Waves of Chinese immigrants have been bringing a taste of home to Bendigo, Victoria’s thriving inland metropolis which the earliest settlers have called Dai Gum San, or Big Gold Mountain, since the gold rush years. Vanessa Murray soaks up its wealth of culture.
Vanessa Murray

6 Jun 2013 - 5:22 PM  UPDATED 30 Mar 2021 - 5:05 PM

Australia has its fair share of exotic animals; spiders, snakes and crocodiles are the stuff of legend. But it’s a little-known fact that we also have dragons; magnificent, brightly coloured, larger-than-life puppets made from wood and silk that represent power, strength and good luck, designed to be brought to life by teams of people that make them dance and leap with clever choreography.

They were brought to Australia by Chinese immigrants in progressive waves of migration that began with the Victorian gold rush and continue today, and the burgeoning city of Bendigo, 150 km north-west of Melbourne, boasts some of the most rare and beautiful dragons of all. There is Loong (Old Dragon), said to be the oldest imperial, five-clawed dragon in the world. He’s in retirement now, but there are seven other dragons to do his bidding, including Choi Loong (Competitive, Prosperous, Colourful and Lucky Dragon), who glows in the dark, and Sun Loong (New Dragon), said to be the longest of his kind in the world.

Most of the year, the dragons slumber peacefully in the town’s Golden Dragon Museum, which was founded by prominent Chinese-Australian local Russell Jack and the Bendigo Chinese Association in the early 1990s to preserve Bendigo’s unique Chinese history and culture. Located in a public square filled with golden pavers and Chinese sculptures, the museum is next door to the pretty, walled Yi Yuan (joy) garden and the Kuan Yin (goddess of compassion) Temple. Together, they form the town’s Dai Gum San (Big Gold Mountain) precinct, which is a proud focus for the community.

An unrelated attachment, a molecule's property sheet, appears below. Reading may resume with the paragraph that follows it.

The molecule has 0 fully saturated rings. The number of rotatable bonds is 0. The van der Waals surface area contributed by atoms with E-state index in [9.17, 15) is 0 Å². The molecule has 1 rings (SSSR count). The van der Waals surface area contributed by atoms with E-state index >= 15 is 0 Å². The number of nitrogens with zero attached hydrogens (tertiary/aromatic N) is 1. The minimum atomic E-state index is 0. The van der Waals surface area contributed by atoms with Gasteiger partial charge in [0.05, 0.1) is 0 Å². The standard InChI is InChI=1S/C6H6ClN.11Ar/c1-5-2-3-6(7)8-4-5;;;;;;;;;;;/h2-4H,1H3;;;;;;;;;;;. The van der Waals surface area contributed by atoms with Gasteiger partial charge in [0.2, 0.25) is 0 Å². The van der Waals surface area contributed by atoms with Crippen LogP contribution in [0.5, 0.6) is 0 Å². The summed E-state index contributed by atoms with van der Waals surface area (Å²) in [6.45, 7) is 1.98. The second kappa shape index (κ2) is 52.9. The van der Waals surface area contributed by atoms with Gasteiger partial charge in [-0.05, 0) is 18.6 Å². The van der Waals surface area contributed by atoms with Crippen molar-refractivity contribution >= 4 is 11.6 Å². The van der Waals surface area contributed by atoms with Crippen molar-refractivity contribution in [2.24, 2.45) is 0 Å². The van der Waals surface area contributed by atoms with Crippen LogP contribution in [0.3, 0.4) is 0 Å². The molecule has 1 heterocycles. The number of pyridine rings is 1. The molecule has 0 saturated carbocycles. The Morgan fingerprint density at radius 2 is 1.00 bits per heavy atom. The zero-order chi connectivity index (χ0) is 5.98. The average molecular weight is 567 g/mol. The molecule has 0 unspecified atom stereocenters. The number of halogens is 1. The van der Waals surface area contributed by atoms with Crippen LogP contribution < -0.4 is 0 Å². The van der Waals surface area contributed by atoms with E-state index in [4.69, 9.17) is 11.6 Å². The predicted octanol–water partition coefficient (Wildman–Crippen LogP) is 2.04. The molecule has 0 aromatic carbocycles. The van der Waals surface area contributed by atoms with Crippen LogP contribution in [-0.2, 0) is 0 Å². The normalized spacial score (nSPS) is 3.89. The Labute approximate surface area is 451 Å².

Every year at Easter, the townspeople gather here to symbolically "feed" the imperial dragons a branch from the pomelo tree, awakening them to dance in the procession and bring good luck. The dragons come out for other special occasions too, such as Kuan Yin Festival in March and the Harvest Moon Festival in September.

“Anywhere else in the world, the most important day in the Chinese calendar is Chinese New Year,” says Russell, who was born in Bendigo in 1934 and has lived in the town all his life. “But here, we have our biggest celebration at Easter. There are more than a thousand people marching in the parade and it’s a really great time.” The tradition stems back to 1871, when the Chinese community joined the Bendigo Easter Procession to raise money for charity.

“My mother planted the pomelo tree in the early 1900s,” says Russell. A citrus tree native to South and South-East Asia, the pomelo bears large yellow fruit with sweet white flesh and is sometimes called Chinese grapefruit. The Mandarin word for pomelo – yòuzi – is the same as the word for "blessing" and the fruit is considered auspicious.

Most of Bendigo’s first generation of Chinese immigrants, and Russell’s ancestors, came from Taishan, a county in China’s southern Guangdong province that is part of the Pearl River Delta and flows into the South China Sea. Russell reckons its proximity to the coast inspired his forebears to take to the seas and travel to Bendigo.